2.    Geographic Location: Where does your son want to be? This is easy. Ask him. Does he want a big university or small college?  Urban or suburban? A school in the South, the West, New England, the Middle West? Warm climate or one with seasons?  Close to home, kinda close, or wwayyy away from home?  “I don’t know” is not an answer.  Discuss at length with him what he wants – drive him to schools close to you. Walk around and introduce yourself to students and adults you see.  You can’t afford to be shy – hey, this is your son’s future you’re dealing with here.  There are approximately 2,170 colleges and universities in the United States, of which there are athletic programs at 442 Division III, 302 D-II, and 335 D-1 schools. There are more than enough choices. Choose and decide, don’t equivocate.

3.    Academic Interest:  What does your son want to study?  Trust me when I say this is secondary. Because unless you have a single-minded kid who wanted to be a doctor or a businessman or a pilot since age 7, this is probably unanswerable.  The fact is, most kids don’t know what they want to do until they actually get on a campus with other kids, take classes, and find out what they like and at what they excel.  If he has a general idea, then factor that into the equation.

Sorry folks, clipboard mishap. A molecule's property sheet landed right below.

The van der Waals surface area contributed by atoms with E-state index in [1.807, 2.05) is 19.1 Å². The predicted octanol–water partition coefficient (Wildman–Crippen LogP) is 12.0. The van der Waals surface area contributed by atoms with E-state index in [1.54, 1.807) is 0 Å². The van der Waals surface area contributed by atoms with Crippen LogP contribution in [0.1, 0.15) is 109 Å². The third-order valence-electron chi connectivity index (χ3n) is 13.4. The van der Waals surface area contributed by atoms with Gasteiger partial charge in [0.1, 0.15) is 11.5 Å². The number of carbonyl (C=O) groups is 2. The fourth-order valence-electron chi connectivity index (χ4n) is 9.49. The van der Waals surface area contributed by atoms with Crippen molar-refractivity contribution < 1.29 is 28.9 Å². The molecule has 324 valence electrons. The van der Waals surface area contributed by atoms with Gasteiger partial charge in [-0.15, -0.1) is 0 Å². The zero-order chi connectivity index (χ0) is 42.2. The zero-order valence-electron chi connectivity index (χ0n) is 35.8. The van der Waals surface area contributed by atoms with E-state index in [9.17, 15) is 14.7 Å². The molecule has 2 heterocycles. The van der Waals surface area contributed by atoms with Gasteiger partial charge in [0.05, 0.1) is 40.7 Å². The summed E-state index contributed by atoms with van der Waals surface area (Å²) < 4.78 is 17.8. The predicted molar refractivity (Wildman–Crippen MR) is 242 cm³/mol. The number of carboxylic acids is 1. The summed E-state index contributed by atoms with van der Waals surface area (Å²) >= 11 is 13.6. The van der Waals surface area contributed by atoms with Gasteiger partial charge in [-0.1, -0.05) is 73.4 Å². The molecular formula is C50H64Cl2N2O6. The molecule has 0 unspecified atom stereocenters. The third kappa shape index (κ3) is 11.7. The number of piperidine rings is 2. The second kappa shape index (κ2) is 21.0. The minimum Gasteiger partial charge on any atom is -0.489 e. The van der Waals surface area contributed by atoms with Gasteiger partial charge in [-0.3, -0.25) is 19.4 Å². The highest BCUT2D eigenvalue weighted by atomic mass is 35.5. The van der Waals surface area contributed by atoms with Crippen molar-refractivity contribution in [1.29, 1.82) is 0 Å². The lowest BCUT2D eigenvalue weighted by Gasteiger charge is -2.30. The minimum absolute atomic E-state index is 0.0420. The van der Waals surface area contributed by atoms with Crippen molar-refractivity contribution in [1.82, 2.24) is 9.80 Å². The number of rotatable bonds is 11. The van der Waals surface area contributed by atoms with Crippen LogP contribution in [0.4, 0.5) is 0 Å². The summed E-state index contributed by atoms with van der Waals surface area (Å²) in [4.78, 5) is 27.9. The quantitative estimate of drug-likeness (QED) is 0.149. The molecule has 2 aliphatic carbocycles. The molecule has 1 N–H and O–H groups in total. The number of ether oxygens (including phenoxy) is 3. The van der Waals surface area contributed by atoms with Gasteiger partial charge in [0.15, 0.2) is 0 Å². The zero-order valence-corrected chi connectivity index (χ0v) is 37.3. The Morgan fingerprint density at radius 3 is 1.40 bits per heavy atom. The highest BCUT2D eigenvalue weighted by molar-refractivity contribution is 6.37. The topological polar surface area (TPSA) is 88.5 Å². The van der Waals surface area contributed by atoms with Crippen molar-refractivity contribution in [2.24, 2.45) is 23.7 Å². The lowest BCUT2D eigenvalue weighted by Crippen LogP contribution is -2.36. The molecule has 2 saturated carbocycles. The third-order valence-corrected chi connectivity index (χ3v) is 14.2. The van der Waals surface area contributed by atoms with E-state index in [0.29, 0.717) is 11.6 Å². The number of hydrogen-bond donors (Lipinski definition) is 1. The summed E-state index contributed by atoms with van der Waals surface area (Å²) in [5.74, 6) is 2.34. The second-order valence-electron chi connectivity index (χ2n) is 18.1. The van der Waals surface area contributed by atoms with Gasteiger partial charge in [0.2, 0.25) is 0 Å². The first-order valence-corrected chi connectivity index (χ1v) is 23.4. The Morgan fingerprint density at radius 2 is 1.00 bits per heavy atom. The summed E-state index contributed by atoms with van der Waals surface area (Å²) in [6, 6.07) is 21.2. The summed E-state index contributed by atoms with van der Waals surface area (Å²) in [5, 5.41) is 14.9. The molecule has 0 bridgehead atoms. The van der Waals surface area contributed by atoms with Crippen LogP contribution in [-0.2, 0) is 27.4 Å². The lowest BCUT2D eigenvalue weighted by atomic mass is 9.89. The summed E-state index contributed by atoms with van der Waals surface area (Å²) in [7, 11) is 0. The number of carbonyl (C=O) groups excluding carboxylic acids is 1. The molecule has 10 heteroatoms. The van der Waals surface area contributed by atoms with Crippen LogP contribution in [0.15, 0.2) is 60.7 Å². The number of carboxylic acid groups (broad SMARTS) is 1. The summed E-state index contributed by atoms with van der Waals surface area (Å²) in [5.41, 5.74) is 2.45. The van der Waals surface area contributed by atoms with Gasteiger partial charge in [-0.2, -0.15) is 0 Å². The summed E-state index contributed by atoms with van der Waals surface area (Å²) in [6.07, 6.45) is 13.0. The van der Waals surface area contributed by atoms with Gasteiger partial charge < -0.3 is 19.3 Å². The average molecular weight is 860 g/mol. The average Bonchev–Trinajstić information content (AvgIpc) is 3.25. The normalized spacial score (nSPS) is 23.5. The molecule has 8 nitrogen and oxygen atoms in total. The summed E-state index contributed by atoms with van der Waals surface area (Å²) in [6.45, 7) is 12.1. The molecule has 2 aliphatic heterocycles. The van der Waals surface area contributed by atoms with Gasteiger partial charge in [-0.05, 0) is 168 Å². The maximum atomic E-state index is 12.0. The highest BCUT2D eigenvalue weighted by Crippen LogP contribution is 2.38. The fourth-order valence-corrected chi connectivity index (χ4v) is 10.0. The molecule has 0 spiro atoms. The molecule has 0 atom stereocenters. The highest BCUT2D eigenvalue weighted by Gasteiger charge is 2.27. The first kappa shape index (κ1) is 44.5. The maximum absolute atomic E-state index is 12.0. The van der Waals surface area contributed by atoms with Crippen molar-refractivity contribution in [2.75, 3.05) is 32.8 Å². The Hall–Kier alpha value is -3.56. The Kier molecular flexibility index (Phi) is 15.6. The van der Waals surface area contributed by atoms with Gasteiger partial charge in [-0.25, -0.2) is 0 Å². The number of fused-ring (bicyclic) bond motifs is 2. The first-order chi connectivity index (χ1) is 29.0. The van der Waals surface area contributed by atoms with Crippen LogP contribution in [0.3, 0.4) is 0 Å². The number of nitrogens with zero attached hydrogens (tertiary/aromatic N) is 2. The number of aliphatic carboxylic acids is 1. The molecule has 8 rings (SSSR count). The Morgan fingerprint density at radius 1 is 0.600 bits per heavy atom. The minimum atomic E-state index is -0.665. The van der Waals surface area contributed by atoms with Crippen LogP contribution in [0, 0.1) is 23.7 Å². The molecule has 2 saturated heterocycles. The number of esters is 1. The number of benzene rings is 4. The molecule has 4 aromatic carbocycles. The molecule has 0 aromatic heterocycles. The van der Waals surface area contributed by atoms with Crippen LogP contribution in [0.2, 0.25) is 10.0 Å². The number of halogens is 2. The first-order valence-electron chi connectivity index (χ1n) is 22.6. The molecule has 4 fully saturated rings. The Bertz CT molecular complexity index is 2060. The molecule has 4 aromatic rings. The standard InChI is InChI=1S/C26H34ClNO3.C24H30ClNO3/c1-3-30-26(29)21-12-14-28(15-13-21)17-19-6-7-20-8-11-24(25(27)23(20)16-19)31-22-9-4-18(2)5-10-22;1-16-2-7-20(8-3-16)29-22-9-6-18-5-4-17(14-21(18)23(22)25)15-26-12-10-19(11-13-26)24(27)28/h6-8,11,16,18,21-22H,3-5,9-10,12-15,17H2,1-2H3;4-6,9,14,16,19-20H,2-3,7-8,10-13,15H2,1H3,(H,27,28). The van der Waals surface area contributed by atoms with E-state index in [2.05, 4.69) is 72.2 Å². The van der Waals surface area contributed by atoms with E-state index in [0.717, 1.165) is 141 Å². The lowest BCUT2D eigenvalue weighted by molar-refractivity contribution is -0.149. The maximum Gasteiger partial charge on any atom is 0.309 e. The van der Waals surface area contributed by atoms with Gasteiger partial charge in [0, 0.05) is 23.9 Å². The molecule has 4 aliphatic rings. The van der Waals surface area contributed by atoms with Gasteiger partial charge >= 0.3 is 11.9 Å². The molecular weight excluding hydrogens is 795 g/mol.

These are the first, basic steps. Now comes the mechanics:

4.    Using the criteria above, sit down with your son in total seclusion – I mean no phones allowed or distractions whatsoever – in front of a computer screen and search for 15 to 20 schools that match the criteria above (Here’s a tip: Start with your son’s sport, and punch in NCAA Division III).  Full disclosure: This may not sound original, but it is the only way to get a sense of an academic institution outside of driving yourself nuts driving around the nation. Start with colleges you know, those that are close, and those that you’ve heard of.  Look over every webpage of these college sites. Get a sense of the place, take written notes.  Repeat: Total isolation – no devices and interruptions.  As well, seek out individuals whom you respect and admire and ask them about their college experiences – they’ll have invaluable advice. 

5.    Review the team pages for the relevant sport at each of the schools in which your son is interested.  Examine the rosters: Where do the kids come from? Competitive high schools?  Geographic distribution of the players?  What are the sizes of the kids?  What are the coaches’ backgrounds? How long have they been there? What’s the team record during the past five years? What kind of athletic facilities? What’s the conference like? What kinds of schools does it contain?